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Re: 2014 Oscar Talk

Postby ShyViolet » January 16th, 2014, 3:45 pm

I was very surprised about MU as well. Even though it doesn't deserve the Oscar (IMHO) I still think it should have gotten the nod. Like James said it was very "tight" and had a somewhat unconventional message. Plus, the animation was great. :)
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Re: 2014 Oscar Talk

Postby EricJ » January 16th, 2014, 6:46 pm

Since animators are voting on the nominees, Best Animated tends to be swayed by unique visual style, and while MU had some original visual style, we'd been there before--Compared to the landscapes and crazy critters in The Croods, which were certainly....unique. :)
After that, it's down to what had more "heart" in the storytelling, and I'd still have rather seen MU edge out Despicable 2, even if we knew the remaining two would be the token arthouse nominees. (And Wind Rises a lock on one of those two.)

And yes, I did think MU was the better/smarter/more sentimental movie than Frozen, since Frozen was so intent on being a Broadway Musical, it felt like it was breaking Chuck Jones's "Why animate it?" rule. Which Tangled never did.

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Re: 2014 Oscar Talk

Postby ibrmacf » January 17th, 2014, 8:43 am

kchishol1970 wrote:
ibrmacf wrote:The biggest disappointing snubs to me were "Monsters University" for Best Animated Feature.


That was the one of the better displays of artistic appreciation the Academy displayed this year; let Pixar be nominated when it actually deserves it, and whether they do has been a more debatable topic since they betrayed their artistic integrity in 2011.


I personally feel "Monsters University" was more deserving than "Despicable Me 2" or "The Croods".

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Re: 2014 Oscar Talk

Postby Bill1978 » January 17th, 2014, 3:24 pm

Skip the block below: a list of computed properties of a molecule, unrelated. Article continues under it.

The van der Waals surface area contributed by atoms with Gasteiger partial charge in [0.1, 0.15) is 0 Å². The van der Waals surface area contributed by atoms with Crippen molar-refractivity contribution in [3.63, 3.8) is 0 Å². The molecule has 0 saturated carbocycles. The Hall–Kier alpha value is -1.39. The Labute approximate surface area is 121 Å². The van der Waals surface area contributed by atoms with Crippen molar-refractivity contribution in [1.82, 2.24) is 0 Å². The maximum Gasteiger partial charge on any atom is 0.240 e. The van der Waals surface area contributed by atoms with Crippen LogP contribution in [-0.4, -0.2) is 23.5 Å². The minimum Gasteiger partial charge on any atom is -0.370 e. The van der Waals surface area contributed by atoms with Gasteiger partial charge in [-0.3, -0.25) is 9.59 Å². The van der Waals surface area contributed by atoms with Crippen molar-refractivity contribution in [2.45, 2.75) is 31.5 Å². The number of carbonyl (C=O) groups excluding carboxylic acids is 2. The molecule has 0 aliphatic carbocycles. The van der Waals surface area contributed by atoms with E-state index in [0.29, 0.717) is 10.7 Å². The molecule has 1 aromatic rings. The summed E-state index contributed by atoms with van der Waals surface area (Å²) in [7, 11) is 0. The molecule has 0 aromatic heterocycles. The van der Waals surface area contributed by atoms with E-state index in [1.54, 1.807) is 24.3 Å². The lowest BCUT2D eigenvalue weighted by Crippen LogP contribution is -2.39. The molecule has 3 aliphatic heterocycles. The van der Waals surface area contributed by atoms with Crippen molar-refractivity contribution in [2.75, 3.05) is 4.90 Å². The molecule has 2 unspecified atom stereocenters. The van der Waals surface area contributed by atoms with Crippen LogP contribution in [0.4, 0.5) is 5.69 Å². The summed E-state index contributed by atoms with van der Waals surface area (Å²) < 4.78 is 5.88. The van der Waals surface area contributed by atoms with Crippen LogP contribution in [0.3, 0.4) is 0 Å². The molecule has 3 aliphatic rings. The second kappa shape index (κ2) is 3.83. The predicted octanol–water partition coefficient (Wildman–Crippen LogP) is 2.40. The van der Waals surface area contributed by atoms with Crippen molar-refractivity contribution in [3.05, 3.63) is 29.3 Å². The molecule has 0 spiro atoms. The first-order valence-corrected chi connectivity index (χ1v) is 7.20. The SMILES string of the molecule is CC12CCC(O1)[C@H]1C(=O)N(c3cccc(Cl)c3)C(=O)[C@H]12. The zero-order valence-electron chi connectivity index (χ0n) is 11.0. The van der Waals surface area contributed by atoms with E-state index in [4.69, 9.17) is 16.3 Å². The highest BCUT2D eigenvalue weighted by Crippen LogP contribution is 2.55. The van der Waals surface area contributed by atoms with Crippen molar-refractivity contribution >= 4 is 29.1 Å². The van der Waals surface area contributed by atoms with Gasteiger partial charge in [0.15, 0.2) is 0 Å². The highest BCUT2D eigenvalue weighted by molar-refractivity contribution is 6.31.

If I was determining the finalists I would probably swap Despicable Me 2 with either Epic or Monsters University. Otherwise I'm pretty happy with what was chosen.

I absolutely loved Frozen, even though if I was the director there would be a couple of things I would tweak to improve it in my book. The Croods I was a bit apprehensive about but in the end I really found myself caught up in the drama (even though I still don't understand why the moviemakers had to make 'fake' animals for that era it took me out of the 'realism' of the movie), even though I haven't seen them I'm hapy for The Wind Rises to be there (I imagine I will enjoy it) and their has to be a little indie unknown nominee each year so I'll keep Ernest and Celemtine (or whatever there).

If death's not an option I would probably put Epic in. I saw Epic, MU and DM2 all within a space of 3 days at the cinemas. And Epic stood out above them all. Then it was DM2, then MU. However after watching them again on DVD, while Epic still impressed me, DM2 fell very very far, while MU raced up and challenges Epic as the best out of those 3.

Of course, I'm on the Frozen train to win, cause I really do think Disney needs to get that monkey off it back. I really don't fully understand the talk that Miyazaki is retiring and so needs to be recognised. Do these people forget the Academy has actually already acknowledged his efforts in cinema with Spirited Away. That type of thinking implies that if Meryl Streep announces she is retiring from acting then she needs to win for August as the Academy won't be able to recognise her again.